Being “the dawg” at Pepperdine afforded him opportunities to create. He made 101 unassisted shots, which was in the 79%tile of forwards across the country. That’s a lot of self-generated shots, a real skill.
His shooting stroke is nice. You can see his stance is far too wide in the Adidas Circuit but he tightened it up nicely by his sophomore season. He took a lot of jump shots, 64% of all his shots, in fact. He scored at 0.93 PPA, in the 68%tile. He was average from the 3P line but shot 79% from the FT line and got there a lot (34% free throw rate).
Additionally, Lewis was active defensively. A lot of blocks (77%tile at his position) and steals (51%tile at his position). His length contributes a ton in this respect.
Max definitely owned the role and made defenses aware of him at all times. He made an impact and bent opposing teams with his burst and length.
Despite looking the part of a good athlete, he didn’t get to the rim as much as we’d like. Just 134 dunks and layups attempts resulted in 24%tile of frequency amongst forwards. He was above average finishing however with 1.27 PPA. He had a respectable 36.5” vertical at the combine and a lackluster 3⁄4 court sprint of 3.43 seconds.
When teams loaded up on Max, he was quick to pass. His assist numbers were in the 64%tile among forwards. But, he turned the ball over...a lot. When factoring that in, he slipped below average in assist to turnover ratio.
Despite all the defensive activity, he fouled a lot too. Take his steals + blocks - fouls, he became only average at his position. Additionally, some of that activity was a function of poor positioning and awareness, requiring desperate action. There’s work to do on the defensive end, though some instincts are there.
From where Max was trending in the latter half of high school and given the whirlwind since, to be routinely mocked in the first round is a true testament to the improvement he’s made as a player. Were things to have progressed more naturally, I imagine he’d have gone to a more prominent school and still done well.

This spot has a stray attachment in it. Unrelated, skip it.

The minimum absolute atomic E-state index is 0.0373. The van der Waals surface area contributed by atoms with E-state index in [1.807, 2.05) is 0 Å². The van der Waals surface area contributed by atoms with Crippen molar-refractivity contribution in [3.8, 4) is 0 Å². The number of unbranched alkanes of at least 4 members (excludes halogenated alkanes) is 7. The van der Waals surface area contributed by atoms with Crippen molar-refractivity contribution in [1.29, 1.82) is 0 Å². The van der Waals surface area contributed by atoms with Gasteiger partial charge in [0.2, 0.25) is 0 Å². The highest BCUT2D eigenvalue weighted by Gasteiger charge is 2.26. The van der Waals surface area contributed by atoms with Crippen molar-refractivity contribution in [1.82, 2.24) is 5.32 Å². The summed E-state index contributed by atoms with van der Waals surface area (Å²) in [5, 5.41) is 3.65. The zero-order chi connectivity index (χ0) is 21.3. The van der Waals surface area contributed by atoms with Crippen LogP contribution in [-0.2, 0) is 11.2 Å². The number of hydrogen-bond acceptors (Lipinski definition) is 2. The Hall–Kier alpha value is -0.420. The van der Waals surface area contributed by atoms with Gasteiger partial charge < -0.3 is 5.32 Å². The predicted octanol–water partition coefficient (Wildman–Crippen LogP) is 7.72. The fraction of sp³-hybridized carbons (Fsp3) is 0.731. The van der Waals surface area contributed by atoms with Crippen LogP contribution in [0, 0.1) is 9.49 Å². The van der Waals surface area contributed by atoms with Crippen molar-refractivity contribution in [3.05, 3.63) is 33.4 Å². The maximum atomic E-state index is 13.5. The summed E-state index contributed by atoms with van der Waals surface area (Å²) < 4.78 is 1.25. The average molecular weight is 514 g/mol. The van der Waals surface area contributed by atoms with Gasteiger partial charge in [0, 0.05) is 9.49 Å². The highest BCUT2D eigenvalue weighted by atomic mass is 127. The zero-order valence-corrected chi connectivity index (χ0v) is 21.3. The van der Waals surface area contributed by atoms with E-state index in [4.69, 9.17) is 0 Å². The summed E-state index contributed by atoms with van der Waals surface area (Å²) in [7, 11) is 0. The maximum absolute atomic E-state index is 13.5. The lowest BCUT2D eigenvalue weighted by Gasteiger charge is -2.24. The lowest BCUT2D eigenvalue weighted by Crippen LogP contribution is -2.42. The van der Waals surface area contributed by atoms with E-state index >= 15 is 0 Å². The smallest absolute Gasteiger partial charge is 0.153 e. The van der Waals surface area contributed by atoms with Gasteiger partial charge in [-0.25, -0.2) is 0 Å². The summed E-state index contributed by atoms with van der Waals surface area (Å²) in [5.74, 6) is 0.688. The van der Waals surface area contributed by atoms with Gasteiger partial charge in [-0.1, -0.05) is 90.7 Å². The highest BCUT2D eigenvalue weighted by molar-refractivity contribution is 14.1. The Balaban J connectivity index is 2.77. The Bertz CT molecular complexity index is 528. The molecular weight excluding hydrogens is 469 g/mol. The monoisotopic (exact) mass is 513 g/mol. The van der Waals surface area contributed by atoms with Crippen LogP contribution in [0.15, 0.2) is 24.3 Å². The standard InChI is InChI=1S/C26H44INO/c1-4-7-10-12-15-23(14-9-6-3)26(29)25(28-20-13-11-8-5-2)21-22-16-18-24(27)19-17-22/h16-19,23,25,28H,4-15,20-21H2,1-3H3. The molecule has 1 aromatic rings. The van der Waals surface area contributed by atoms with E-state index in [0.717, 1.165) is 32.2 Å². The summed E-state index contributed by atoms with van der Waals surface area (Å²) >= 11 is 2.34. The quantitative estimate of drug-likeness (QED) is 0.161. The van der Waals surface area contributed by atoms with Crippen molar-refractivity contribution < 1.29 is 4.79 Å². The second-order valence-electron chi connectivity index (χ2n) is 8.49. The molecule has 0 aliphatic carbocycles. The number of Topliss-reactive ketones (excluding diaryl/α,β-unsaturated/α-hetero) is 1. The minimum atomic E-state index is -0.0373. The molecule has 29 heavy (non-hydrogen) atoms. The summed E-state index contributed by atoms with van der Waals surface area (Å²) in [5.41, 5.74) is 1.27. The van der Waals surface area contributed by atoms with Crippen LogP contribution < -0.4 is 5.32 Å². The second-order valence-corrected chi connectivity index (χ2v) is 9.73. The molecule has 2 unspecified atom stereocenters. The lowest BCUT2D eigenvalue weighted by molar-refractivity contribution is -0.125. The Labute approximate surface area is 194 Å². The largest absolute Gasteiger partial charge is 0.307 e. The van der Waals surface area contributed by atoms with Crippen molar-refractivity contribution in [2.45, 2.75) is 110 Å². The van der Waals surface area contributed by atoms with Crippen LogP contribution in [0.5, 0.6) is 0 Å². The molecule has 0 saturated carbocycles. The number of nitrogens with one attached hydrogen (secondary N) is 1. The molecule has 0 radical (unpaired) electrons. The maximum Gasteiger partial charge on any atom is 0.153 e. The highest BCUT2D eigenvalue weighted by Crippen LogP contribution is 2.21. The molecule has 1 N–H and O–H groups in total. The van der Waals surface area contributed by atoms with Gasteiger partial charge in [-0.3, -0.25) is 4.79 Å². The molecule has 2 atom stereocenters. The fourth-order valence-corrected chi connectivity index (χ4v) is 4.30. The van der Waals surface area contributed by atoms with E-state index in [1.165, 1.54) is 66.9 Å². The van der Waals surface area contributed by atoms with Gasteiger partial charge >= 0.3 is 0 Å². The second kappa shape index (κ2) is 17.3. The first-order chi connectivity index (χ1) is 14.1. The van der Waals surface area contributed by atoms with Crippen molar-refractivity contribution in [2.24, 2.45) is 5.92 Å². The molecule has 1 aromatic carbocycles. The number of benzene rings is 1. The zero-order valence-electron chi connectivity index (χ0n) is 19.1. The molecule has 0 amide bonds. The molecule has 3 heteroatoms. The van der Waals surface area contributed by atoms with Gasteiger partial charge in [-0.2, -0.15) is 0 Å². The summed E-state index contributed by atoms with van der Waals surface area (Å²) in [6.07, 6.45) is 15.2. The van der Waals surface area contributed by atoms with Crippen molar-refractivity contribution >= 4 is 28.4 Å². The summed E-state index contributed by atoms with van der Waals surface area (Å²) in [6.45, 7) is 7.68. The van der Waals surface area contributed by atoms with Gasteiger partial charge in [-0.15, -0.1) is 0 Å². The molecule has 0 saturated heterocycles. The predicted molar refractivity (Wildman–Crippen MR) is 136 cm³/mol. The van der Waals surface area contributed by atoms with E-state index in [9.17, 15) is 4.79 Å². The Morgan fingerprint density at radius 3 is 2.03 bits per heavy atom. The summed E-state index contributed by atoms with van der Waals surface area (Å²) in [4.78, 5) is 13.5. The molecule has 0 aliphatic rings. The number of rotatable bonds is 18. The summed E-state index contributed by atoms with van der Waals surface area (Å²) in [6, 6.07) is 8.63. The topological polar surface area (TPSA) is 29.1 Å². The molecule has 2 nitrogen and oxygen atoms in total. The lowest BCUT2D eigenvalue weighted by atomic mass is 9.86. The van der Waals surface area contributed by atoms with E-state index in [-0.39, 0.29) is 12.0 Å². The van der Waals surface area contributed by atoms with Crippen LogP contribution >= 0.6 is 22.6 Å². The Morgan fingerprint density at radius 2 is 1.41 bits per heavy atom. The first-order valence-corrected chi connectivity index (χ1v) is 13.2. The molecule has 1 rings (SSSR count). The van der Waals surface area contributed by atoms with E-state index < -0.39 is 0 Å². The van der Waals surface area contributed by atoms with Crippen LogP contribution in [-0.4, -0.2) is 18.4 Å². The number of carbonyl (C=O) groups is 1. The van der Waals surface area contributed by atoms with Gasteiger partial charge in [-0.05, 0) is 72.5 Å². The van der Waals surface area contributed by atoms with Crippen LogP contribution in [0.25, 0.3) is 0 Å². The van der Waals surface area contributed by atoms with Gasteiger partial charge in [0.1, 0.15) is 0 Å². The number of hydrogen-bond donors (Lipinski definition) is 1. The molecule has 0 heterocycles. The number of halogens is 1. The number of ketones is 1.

Lewis does a lot right but with almost every strength there’s a component of weakness. There’s no true elite skill like Anthony Black’s passing, Cam Whitmore’s athleticism, GG Jackson’s self-creation, or Jordan Hawkins’ shooting. But there’s no true dud across his resume, either.
The Jazz would certainly benefit from this foundation. Plugging in that size and length with some ability to do just about everything would contribute very positively to the team. You also love to see the improvements in various areas of his game. It demonstrates work ethic and some intelligence.
However, Utah’s first priority is likely finding serious potential. Max’s ceiling is likely more of a tertiary playmaker, someone who will create and finish mostly off others but regularly for himself as well.
Ultimately with every player, it’s not “if” you would or should draft them, but “when”. The idea is to intersect risk and reward to generate the highest value proposition. Given the Jazz have 3 picks and multiple avenues for changing draft position, we can analyze a lot of scenarios.
Utah should not consider Lewis with their #9 pick. The players mocked in that range present better value proposition than Lewis and there’s a lot of evidence he’ll be available later. At #16, Utah should begin consider it. If Utah lands their ideal guard earlier in the draft, Maxwell could be a great option to scale with the young group.
At #28, Lewis would be a steal. His size, length, functional athleticism, and demonstrating skill around the board would make him a can’t miss talent at the end of the draft.
Where would you take Maxwell Lewis in the upcoming 2023 NBA Draft?